ACUTE NON-BACTERIAL : 

ACUTE NON-BACTERIAL chemical (formaldehyde, silver nitrate, CYCLOPHOSPHAMIDE) Radiation Mechanical (foreign bodies, bladder calculi) Allergic ( drugs) ABACTERIAL PYURIA

TREATMENT : 

TREATMENT STOP / REMOVE IRRITATING AGENT TREAT SUPERINFECTION

CHRONIC BACTERIAL CYSTITIS : 

CHRONIC BACTERIAL CYSTITIS Chronic inflammation with episodes of acute exacerbation PATHOLOGY {macro} Hyperplastic mucosa + bullous oedema {micro} Granulation tissue + macrophages + giant cells (sometimes in the muscle layer)

CLINICAL FEATURES : 

CLINICAL FEATURES Similar to acute but milder and of gradual onset Recurrent episodes of acute exacerbation INVESTIGATIONS Urine m/c/s Cystoscopy IVU and USS r/o tuberculosis

TREATMENT : 

TREATMENT Antibiotics. Empirically nitrofurantoin, nalidixic acid, septrin, cephalosporin. Then according to culture and sensitivity tests Increase fluid intake Alkalinise urine Treat predisposing factors, sources of ascending and descending infections Antispasmodic agents, sedation and analgesics

CHRONIC NON-BACTERIAL CYSTITIS : 

CHRONIC NON-BACTERIAL CYSTITIS Tuberculous cystitis Interstitial cystitis Parasitic cystitis Schistosomiasis Trichomonal Amoebic

NEUROGENIC BLADDER : 

NEUROGENIC BLADDER Malfunctioning urinary bladder due to neurologic dysfunction or insult emanating from internal or external trauma, disease or injury.

PRESENTATION : 

PRESENTATION

BLADDER TUMORS : 

BLADDER TUMORS Introduction Epidemiology Aetiology Classification and staging Clinical features Investigations Complications treatment

INTRODUCTION : 

INTRODUCTION Benign tumors are rare Bladder cancer is the 2nd most common genitourinary neoplasm after ca prostate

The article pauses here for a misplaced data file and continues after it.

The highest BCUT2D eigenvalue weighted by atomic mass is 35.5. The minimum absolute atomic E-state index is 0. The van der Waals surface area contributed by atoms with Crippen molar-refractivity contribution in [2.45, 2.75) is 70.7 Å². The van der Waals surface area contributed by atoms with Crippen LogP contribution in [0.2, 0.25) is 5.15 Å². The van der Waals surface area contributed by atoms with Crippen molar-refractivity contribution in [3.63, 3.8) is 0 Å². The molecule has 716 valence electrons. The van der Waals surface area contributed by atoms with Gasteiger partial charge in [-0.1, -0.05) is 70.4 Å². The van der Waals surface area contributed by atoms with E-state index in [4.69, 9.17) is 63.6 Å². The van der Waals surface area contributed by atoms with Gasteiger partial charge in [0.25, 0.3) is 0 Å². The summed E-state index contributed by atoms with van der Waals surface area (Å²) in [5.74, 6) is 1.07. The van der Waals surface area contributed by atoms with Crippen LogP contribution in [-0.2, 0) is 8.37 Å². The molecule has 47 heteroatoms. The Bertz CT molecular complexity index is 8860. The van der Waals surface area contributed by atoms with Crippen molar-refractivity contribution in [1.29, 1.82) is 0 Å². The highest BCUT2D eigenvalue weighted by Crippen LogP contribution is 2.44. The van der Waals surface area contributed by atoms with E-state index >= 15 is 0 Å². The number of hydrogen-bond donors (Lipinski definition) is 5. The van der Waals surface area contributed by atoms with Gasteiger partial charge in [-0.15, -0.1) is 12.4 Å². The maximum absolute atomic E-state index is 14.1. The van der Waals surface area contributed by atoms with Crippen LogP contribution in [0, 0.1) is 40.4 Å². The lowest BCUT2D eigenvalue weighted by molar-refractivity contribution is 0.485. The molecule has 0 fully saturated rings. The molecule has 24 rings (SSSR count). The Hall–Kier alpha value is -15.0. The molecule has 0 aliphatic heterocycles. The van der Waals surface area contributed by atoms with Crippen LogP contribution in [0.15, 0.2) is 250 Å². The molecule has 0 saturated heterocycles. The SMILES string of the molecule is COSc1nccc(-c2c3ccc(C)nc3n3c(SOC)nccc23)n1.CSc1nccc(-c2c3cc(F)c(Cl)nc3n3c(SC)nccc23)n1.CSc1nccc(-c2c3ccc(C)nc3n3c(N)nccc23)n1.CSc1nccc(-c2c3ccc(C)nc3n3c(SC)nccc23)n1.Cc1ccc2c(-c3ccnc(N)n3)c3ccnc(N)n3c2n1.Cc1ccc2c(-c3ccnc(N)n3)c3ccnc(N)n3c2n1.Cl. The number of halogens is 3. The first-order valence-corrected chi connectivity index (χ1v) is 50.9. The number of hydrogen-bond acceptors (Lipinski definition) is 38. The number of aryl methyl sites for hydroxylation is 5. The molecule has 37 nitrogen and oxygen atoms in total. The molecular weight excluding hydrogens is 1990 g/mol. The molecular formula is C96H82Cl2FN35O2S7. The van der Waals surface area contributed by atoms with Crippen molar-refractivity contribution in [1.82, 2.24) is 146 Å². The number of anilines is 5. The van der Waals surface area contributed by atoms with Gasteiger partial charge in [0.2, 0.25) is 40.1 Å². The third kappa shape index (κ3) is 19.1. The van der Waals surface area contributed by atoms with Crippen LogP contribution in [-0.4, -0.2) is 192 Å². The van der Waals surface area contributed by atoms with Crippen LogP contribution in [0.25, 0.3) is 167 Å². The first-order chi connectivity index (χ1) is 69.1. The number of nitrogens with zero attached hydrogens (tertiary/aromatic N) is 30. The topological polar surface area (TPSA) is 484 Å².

EPIDEMIOLOGY : 

EPIDEMIOLOGY Industrialized / caucasians > blacks 16-20/100000 in men ; 5/100000 in women M:F 3:1 Incidence increases with age usually >50yrs Peak prevalence 60-70 years (median 68yrs)* Incidence is rising: from 1985 to 2000 by 33%* Recurrence is high up to 80%* M & M in U.S. : [in 2004] 60,200 new patients, 12,700 of them died* *Gary David Steinberg, prof of urology, university of chicago cancer research center

AETIOLOGY : 

AETIOLOGY Tobacco (carcinogenic arylamines e.g nitrosamine, 2-naphthylamine, 4-aminobiphenyl) Exposure to aniline and aromatic dyes, solvents, paints, leather dust, inks, rubber Phenacetin abuse Chemotherapy with cyclophosphamide (acrolein)

AETIOLOGY : 

AETIOLOGY Schisosomiasis Prior irradiation of the pelvis Long term indwelling catheters (scc) familial;- (no convincing evidence)* TSG for p53 (xsome 17)- high grade& CIS TSG for p16 (xsome 9)- low grade

Classification and staging : 

Classification and staging Urothelial primary tumors Transitional cell carcinoma Squamous cell carcinoma Adenocarcinoma Anaplastic ca Non-urothelial primary tumors (rare) Sarcoma, neurofibroma, small cell ca, Secondary tumors (direct spread from prostate and cervix)

Transitional cell carcinoma >90% : 

Transitional cell carcinoma >90% Commonest bladder tumor Could be papillary(pedunculated) OR nodular(sessile) Papillary: well-differentiated, low invasion Nodular: poorly-diff, high invasion TCCs are often multiple Spread: direct> lymphatic (V,H,C.I) >blood stream (L,L,B)

Squamous cell carcinoma <5% : 

Squamous cell carcinoma <5% Associated with persistent inflammation from Long term Indwelling catheter Schistosomiasis Bladder stones Metaplasia of the transitional epithelium Common in underdeveloped countries

Adenocarcinoma (<2%) : 

Adenocarcinoma (<2%) Arises from Extrophic bladder( commonest) Urachal remnants Misplaced prostatic glands Area of cystitis cystica and glandularis spontaneously

Slide 41: 

Anaplastic ca Rare Poorly differentiated, infiltraion Carcinoma –in-situ : A flat non-invasive , HIGH GRADE urothelial carcinoma